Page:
Robotization: When discussing RPA (Robotic Process Automation) as a company’s digital workforce, we commonly make the association “100% automatic and without human intervention” suitable.
In many cases, it can be, but sometimes human intervention is also necessary. For example, in some processes, decisions involve judgment, interpretation, or insertion of data that do not exist in digital media and tasks with complex business rules, generating the need for human support in a robotic process.
In this article, we will explore the types of robotization used in corporate environments, exemplifying its concept and applicability in a practical way.
Attended Robot (Assistant)
Attended robots (or assistants) are solutions developed to support the user daily and not necessarily routinely. The solution behaves like an assistant, executing partial or complete routines after manual activation via the application. In some cases, due to the high complexity of the business rule or the absence of a well-defined process, the serviced robot ends up processing only part of the process. As for the availability of infrastructure for processing, its execution is carried out using the user’s computer.
For example, The company just acquired a new customer. The user, responsible for managing the robot, when collecting the registration data filled in by the customer, executes the robotization application that imports the collected data to the ERP and, based on the business rule of the collected data, prepares the service provision contract informing the discounts and terms. At the end of the import, the robot sends the contract to the customer by email.
Unattended Robot (Autonomous)
Unattended robots are like independent operators that do not need human intervention for their operation, which allows process exceptions to be carried out end-to-end, even uninterruptedly (24/7). More common among RPA solution developments, unattended robots need to follow a process that has a standardized, well-defined structure that is not subject to frequent changes. They are commonly used on a large scale for low-complexity functions that have repetitive activities. Robots of this type do not need to compete for resources with the user. Usually, these robots use computers are virtual machines in the cloud, which can reduce the cost of the company’s infrastructure.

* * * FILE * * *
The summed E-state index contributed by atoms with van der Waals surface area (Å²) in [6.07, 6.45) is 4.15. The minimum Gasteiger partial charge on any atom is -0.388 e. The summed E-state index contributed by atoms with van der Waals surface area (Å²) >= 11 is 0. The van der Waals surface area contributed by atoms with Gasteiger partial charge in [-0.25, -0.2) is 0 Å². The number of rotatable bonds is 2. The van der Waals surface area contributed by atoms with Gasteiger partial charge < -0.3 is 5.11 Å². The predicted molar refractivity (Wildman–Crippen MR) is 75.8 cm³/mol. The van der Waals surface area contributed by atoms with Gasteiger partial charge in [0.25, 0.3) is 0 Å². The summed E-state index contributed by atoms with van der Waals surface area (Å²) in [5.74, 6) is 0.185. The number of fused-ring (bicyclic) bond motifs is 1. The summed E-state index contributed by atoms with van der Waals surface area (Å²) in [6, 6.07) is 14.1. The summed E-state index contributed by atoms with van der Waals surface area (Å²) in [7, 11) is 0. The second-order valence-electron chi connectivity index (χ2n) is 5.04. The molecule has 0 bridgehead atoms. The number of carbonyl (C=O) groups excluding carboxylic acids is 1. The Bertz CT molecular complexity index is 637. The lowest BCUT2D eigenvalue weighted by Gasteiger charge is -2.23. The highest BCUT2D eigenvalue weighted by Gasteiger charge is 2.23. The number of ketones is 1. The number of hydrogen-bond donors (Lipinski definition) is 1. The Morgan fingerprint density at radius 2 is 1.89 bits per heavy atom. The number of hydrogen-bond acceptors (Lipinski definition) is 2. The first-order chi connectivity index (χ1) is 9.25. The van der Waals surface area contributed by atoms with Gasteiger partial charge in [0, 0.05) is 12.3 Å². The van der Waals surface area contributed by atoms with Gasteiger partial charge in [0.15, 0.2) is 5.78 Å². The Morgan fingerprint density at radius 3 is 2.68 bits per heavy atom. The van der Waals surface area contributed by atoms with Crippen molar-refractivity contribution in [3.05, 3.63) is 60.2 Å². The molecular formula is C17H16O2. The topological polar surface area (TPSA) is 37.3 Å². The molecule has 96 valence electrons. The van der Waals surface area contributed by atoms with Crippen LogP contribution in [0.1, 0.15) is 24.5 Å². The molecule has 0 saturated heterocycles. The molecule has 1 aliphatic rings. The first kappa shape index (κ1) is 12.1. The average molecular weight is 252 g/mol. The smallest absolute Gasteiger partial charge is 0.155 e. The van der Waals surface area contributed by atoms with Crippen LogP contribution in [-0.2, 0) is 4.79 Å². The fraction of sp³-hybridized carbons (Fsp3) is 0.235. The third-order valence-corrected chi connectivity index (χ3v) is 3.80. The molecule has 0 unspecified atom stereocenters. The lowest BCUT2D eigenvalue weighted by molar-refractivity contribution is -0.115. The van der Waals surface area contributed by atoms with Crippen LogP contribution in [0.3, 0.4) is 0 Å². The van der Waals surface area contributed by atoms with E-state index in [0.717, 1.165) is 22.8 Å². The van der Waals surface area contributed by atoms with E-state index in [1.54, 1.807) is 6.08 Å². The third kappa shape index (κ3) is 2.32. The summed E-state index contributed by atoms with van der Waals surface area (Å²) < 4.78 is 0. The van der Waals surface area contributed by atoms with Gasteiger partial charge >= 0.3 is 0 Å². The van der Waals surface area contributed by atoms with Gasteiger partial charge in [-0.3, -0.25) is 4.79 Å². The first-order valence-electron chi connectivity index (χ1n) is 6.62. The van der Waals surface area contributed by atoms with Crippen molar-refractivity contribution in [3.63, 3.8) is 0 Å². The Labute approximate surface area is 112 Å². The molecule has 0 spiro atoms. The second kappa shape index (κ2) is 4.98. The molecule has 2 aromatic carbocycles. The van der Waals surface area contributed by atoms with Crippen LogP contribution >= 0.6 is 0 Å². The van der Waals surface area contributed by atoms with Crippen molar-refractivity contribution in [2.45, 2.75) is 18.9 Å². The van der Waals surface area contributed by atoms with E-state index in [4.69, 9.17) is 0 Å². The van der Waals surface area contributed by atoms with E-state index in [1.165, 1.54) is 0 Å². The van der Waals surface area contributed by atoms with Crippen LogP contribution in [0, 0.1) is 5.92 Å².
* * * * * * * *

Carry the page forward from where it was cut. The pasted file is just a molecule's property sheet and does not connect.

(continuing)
For example: In an accounting firm, the user scheduled the execution of the robot to carry out the monthly tax audit of its clients on the 2nd. And the NFE/NFCE, respectively, in XML format. Then, the robot sends the data to the company’s accounting ERP to launch the appropriate invoices for the tax audit and the records of the tax books and tax calculations. At the end of the execution, the robot sends the report with the processing status to the user.
Hybrid robots are the intersection between attended and non-assistant robots. They perform their functions in parallel with the user’s routines, waiting for or returning an interaction (as in chatbots) or action (triggers and data). Hybrid automation can start autonomously and request user intervention at a particular time. The user can also trigger the robot through a catalyst to perform the rest of the processing autonomously.
For example, A company’s customer wants to purchase using a chatbot tool. When answering several steps of the tool’s questioning, the user realizes that one of the order criteria is not present. Therefore, the customer selects “talk to the attendant” to ask questions. The robot, in the background, triggers a call to the customer relationship center, registers the order ticket, starts the service time counter, and waits for the contact to complete. Upon completion of the connection, the automation sends the customer a thank you message and sends the ticket number and purchase data to the cell phone or email.
For the success of a robotic workforce, it is necessary to understand the processes, validate possible adjustments with its performers and verify the best form of interaction between the company and the type of robot.